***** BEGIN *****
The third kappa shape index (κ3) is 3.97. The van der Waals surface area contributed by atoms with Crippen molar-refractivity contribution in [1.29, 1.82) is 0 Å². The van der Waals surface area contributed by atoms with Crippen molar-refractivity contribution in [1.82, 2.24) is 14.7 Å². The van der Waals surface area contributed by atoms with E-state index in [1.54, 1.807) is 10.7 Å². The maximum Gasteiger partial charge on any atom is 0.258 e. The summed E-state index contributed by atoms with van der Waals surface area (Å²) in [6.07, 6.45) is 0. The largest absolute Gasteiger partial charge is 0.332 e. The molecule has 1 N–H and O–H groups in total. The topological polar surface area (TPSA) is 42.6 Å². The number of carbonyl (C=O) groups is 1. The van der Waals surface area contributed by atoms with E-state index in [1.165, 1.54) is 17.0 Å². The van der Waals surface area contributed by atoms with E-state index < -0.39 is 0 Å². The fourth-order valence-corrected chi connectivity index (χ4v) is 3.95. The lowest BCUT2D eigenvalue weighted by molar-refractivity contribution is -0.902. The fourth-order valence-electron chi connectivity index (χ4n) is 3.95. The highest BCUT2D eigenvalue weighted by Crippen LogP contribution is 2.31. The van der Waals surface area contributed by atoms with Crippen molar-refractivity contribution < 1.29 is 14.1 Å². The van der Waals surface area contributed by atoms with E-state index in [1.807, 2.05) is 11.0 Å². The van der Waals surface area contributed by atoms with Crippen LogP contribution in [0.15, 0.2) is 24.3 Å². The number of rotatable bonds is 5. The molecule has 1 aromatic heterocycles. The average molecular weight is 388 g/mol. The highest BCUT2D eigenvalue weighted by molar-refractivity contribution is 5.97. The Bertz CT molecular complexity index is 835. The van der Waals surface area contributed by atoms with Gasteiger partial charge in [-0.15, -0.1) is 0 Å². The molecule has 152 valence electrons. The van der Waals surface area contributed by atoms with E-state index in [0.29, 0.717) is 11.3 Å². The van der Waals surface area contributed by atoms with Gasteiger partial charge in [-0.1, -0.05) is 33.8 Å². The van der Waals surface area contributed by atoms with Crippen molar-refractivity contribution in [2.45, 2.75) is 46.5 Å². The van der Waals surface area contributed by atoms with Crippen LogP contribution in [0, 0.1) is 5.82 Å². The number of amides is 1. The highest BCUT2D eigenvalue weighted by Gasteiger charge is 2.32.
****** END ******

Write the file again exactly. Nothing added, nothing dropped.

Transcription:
The third kappa shape index (κ3) is 3.97. The van der Waals surface area contributed by atoms with Crippen molar-refractivity contribution in [1.29, 1.82) is 0 Å². The van der Waals surface area contributed by atoms with Crippen molar-refractivity contribution in [1.82, 2.24) is 14.7 Å². The van der Waals surface area contributed by atoms with E-state index in [1.54, 1.807) is 10.7 Å². The maximum Gasteiger partial charge on any atom is 0.258 e. The summed E-state index contributed by atoms with van der Waals surface area (Å²) in [6.07, 6.45) is 0. The largest absolute Gasteiger partial charge is 0.332 e. The molecule has 1 N–H and O–H groups in total. The topological polar surface area (TPSA) is 42.6 Å². The number of carbonyl (C=O) groups is 1. The van der Waals surface area contributed by atoms with E-state index in [1.165, 1.54) is 17.0 Å². The van der Waals surface area contributed by atoms with E-state index < -0.39 is 0 Å². The fourth-order valence-corrected chi connectivity index (χ4v) is 3.95. The lowest BCUT2D eigenvalue weighted by molar-refractivity contribution is -0.902. The fourth-order valence-electron chi connectivity index (χ4n) is 3.95. The highest BCUT2D eigenvalue weighted by Crippen LogP contribution is 2.31. The van der Waals surface area contributed by atoms with Crippen molar-refractivity contribution < 1.29 is 14.1 Å². The van der Waals surface area contributed by atoms with E-state index in [1.807, 2.05) is 11.0 Å². The van der Waals surface area contributed by atoms with Crippen LogP contribution in [0.15, 0.2) is 24.3 Å². The number of rotatable bonds is 5. The molecule has 1 aromatic heterocycles. The average molecular weight is 388 g/mol. The highest BCUT2D eigenvalue weighted by molar-refractivity contribution is 5.97. The Bertz CT molecular complexity index is 835. The van der Waals surface area contributed by atoms with Gasteiger partial charge in [-0.15, -0.1) is 0 Å². The molecule has 152 valence electrons. The van der Waals surface area contributed by atoms with E-state index in [0.29, 0.717) is 11.3 Å². The van der Waals surface area contributed by atoms with Gasteiger partial charge in [-0.1, -0.05) is 33.8 Å². The van der Waals surface area contributed by atoms with Crippen molar-refractivity contribution in [2.45, 2.75) is 46.5 Å². The van der Waals surface area contributed by atoms with Crippen LogP contribution in [0, 0.1) is 5.82 Å². The number of amides is 1. The highest BCUT2D eigenvalue weighted by Gasteiger charge is 2.32.